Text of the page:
Seven days' biscuit supply. Le Havre, France, 1918 Seven days' biscuit supply. Le Havre, France, 1918 H01114

The army biscuit, also known as an Anzac wafer or Anzac tile, is essentially a long shelf-life, hard tack biscuit, eaten as a substitute for bread. Unlike bread, though, the biscuits are very, very hard. Some soldiers preferred to grind them up and eat as porridge.

Father John Fahey, a Catholic padre serving on Gallipoli, was unimpressed with army biscuits. He wrote, "the man who invented the army biscuit was an unmitigated rascal. As an eatable there is little to choose between it and a seasoned jarrah board."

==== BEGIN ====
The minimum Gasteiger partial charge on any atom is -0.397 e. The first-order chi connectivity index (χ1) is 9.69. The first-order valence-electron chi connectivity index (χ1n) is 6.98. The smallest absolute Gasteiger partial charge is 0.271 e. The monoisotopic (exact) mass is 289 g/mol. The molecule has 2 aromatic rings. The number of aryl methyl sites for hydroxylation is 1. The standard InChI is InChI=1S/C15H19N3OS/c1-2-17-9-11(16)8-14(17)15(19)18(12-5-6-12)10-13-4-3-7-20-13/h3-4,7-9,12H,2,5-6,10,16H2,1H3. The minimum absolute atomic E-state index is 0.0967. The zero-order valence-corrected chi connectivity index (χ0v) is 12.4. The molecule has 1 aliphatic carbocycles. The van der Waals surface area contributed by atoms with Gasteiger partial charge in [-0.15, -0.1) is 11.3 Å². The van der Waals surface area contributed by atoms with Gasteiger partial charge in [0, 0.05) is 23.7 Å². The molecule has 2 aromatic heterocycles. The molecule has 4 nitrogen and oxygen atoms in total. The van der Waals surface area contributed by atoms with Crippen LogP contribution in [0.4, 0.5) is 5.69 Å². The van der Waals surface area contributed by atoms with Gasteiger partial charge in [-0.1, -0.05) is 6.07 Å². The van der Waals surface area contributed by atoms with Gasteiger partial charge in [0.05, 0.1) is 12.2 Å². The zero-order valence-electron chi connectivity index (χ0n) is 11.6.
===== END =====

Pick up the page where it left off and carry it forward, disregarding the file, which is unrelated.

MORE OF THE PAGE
The popular Anzac biscuit is a traditional, eggless sweet biscuit. Ingredients include rolled oats, sugar, plain flour, coconut, butter, golden syrup or treacle, bi-carbonate of soda and boiling water.


John Fahey, "A letter from Father Fahey, the hero-priest of Gallipoli", The Catholic Press, 5 August 1915, p. 18.

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